Lots of people talk about test automation, but if you look at the entire testing process, we’ve really only automated one—albeit critical—aspect: test execution. Which is great because it’s extremely time consuming, but it’s still just one element of the testing process. And teams still perform a significant amount of manual testing. A major time sink is creating test scripts. Another is analyzing test results. We should be able to automate a lot of these processes too.
Modern testing has to be about technology metrics and business metrics, such as user satisfaction and retention. Modern testing needs to handle complex architectures (including the edge of IoT), and ensure complex apps can scale and perform appropriately across platforms, devices, mobile front ends, and cloud or on-premises back ends.
Clearly, organizations need a new approach to testing. One that’s straightforward, fast, and reliable to roll out, enables teams to keep up with DevOps, scales testing efficiently, addresses the automation gap, and drives user satisfaction, adoption, conversion, retention—and revenue.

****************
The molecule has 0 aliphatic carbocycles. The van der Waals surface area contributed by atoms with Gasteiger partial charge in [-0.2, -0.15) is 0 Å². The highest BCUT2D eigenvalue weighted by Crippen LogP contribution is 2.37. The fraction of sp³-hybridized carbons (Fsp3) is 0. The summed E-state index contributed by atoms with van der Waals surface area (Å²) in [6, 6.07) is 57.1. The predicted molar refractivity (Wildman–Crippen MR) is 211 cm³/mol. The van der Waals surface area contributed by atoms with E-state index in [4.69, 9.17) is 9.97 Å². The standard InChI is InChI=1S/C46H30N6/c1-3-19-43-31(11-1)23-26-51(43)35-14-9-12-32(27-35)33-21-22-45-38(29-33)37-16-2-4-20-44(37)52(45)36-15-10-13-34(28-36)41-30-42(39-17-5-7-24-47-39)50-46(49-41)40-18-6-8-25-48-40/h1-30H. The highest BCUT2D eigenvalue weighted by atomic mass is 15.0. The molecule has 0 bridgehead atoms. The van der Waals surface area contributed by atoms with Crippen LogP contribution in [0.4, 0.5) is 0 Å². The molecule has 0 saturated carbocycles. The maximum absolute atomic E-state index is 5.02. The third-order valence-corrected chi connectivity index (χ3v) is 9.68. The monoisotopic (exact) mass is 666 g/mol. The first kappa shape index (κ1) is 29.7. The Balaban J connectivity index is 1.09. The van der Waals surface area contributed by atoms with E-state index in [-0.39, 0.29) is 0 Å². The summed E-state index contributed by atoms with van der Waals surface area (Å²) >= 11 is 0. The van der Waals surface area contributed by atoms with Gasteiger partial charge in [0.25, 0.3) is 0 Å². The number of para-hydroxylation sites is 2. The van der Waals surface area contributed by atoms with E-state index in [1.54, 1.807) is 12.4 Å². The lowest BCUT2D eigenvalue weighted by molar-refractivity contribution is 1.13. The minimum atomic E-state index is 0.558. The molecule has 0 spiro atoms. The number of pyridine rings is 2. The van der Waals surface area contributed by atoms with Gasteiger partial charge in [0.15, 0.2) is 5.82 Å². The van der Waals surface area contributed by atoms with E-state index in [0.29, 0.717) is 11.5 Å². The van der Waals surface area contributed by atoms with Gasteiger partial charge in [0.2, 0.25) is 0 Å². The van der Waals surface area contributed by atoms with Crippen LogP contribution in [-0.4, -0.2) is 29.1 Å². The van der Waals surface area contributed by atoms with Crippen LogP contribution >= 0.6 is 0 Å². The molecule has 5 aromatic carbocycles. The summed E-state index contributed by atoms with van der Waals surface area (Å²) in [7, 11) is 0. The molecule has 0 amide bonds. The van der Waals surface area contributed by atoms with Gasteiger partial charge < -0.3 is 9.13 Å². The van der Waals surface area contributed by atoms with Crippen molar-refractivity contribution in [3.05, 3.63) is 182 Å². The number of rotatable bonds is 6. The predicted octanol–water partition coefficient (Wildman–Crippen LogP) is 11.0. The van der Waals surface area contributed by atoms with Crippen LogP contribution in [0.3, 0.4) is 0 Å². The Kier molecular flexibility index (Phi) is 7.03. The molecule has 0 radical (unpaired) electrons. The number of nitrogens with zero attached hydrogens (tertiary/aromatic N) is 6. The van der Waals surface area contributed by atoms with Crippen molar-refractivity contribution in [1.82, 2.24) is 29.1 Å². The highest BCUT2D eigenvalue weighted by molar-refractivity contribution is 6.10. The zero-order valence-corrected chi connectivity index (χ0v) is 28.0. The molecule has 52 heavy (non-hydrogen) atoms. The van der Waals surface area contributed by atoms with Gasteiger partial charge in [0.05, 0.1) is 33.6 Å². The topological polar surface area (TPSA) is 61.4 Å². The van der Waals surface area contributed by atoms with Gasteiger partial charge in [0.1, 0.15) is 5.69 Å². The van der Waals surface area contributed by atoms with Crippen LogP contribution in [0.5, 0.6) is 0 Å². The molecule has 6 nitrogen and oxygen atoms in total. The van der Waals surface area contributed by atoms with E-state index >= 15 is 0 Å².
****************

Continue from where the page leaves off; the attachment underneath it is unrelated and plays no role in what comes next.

The future of testing involves artificial intelligence.
According to a recent study by Boston Consulting Group and MIT Sloan Management Review, 84 percent of respondents believe artificial intelligence (AI) will be instrumental in gaining competitive advantage. AI is already transforming the way we work and live, and will have a significant impact on how software is developed.
AI and analytics will be the catalysts to deliver true test automation—recommending tests to carry out, learning continuously, intelligently predicting business impacts, and enabling development teams to fix issues before they occur. The results? Faster time to market, happier customers, better conversion and retention rates, and more revenue and profitability.
Today at Testplant, we announced our new, user-centric approach to testing. We call it Digital Automation Intelligence, and it uses AI, machine learning, and analytics to help teams continuously create amazing digital experiences and predict business and user impacts across different interfaces, platforms, and devices. So you can:
- Transform testing from a compliance function to a profit center.
- Shrink time to market by testing new versions, fast.
- Accelerate productivity by scaling test coverage without blowing your budget.
- Keep up with the pace and evolution of DevOps.
- Radically increase productivity by extending automation to test case creation, test execution, and results analysis.
Want to learn even more about how our approach can benefit your business? Check out our most recent webinar, “How AI, Machine Learning, and Analytics Will Transform Testing.”
And, look for our next blog post about the brains behind our Digital Automation Intelligence approach.